The King and I
Before the Antigua Test, a meeting was scheduled between Kohli and Sir Viv Richards. At 64, The King deserves respect purely for his age. But he is incapable of being formal in that manner. Meeting Kohli, talking cricket, here is a man at peace with who he is. Not long after, Kohli scores a double-hundred. “I’m really hurting for my boys. This is punishment,” says Sir Viv, at his stadium, fixing himself a black coffee. “But, you know, this boy is class. And when he kissed the pitch here, my turf, I was happy. That was heavy stuff. I felt bad for my boys, but I was thrilled at Kohli’s batting. Class.” If meeting Sir Viv in the lead-up to the game was a thrill for Kohli, the surprise at being asked to receive a portrait from Mali, Viv’s son, made Kohli’s day. Game in the bag, 1-0 lead at hand, a day to spare at the beach, what more was needed?
As far as West Indies cricket goes, there was a funeral happening at the Sir Vivian Richards Stadium. Forget about saving the match with a manly draw, the game did not even need a fifth day. West Indies crumbled, crashed and burned, but it meant that an evening was spare to take in the carnival. From steel bands to beauty pageants to everything in between, here was a street party that would not end. From the old Antigua Recreation Ground to the streets surrounding, the buzz was manic. A safe aside was a retreat to Hemingway’s, an establishment that has been around since 1829. Back in the day, it was called Jardine’s and was a haunt of Ernest Hemingway in his time in the Caribbean. “The real party is in the shanty towns,” said the charming bartender who produced a perfect old-style rum punch. “But I wouldn’t suggest that you go there. As a tourist, you stay in the city and go right back home.” Earlier in the day, The King had spotted a young lady working security duty in the tower that enclosed the press box and commentary booths. Having ascertained how she took her coffee, down to the last detail, Sir Viv brought her a cuppa. He might be a big man in a small country, but he’s a man of the people.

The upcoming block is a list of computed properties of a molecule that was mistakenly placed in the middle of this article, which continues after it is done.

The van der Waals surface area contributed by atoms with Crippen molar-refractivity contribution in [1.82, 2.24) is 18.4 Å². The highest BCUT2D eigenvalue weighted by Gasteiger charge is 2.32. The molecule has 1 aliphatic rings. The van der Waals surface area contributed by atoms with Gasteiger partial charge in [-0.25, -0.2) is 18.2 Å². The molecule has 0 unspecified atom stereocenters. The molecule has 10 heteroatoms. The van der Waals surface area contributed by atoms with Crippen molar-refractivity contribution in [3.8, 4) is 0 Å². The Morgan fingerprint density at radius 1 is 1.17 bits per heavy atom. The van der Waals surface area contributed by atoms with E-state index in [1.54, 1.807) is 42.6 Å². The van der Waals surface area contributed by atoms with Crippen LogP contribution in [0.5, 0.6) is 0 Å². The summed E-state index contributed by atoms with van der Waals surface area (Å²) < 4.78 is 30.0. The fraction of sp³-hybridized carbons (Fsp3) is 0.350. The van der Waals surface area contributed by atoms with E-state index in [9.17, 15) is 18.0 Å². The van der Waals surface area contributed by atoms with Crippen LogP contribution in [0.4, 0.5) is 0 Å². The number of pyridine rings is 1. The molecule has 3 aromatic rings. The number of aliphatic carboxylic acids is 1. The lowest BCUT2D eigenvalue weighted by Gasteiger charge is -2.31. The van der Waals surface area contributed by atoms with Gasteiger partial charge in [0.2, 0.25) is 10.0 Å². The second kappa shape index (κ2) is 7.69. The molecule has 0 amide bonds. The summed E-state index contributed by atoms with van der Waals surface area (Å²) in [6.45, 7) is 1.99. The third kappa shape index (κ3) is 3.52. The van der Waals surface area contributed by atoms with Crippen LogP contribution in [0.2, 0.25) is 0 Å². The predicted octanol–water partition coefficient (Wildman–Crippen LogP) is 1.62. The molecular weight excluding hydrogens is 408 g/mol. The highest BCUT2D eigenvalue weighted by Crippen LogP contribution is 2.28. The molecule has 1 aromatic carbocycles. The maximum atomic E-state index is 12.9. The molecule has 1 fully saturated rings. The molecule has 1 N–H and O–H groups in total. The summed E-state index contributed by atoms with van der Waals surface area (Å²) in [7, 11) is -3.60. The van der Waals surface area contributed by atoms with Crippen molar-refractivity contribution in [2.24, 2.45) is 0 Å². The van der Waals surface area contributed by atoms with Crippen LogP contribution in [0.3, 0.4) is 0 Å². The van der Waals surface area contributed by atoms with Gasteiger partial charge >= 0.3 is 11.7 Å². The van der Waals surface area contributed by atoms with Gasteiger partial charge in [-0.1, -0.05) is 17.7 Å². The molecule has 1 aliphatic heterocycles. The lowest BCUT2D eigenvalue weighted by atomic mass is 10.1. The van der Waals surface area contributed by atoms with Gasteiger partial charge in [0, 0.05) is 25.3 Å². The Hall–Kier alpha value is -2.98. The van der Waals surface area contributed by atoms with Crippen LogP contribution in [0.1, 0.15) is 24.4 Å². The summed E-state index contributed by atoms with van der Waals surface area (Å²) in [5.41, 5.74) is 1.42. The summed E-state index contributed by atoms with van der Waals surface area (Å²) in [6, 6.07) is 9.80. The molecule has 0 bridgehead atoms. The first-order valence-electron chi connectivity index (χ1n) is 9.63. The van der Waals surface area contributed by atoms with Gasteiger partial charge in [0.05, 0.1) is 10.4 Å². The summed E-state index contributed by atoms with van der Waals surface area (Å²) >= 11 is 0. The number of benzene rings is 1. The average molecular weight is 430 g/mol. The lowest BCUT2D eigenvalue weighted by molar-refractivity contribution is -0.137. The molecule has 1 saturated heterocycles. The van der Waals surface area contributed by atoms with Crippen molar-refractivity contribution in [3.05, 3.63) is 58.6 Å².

There’s a politeness on the streets of Antigua that would take any Indian by surprise. From taxis to private cars to public buses, there’s an unwritten protocol that governs driving standards. It’s not unusual in the least for a taxi to come to a grinding halt to let a frisky child to cross the road. It’s perfectly likely that a bus will stop at a “shed” but not a problem at all if you flag it down elsewhere. There might be ganja on the beach for tourists and rum shops at every corner, but in Antigua they take road safety seriously. Enough for the local authorities to own a hoarding and publish statistics of accidents when they happen. As of July end, there has been one fatality on the roads of Antigua. What happens in seven months will be a reality in any Indian city in the time you read this piece. What better place in the world to drive a car?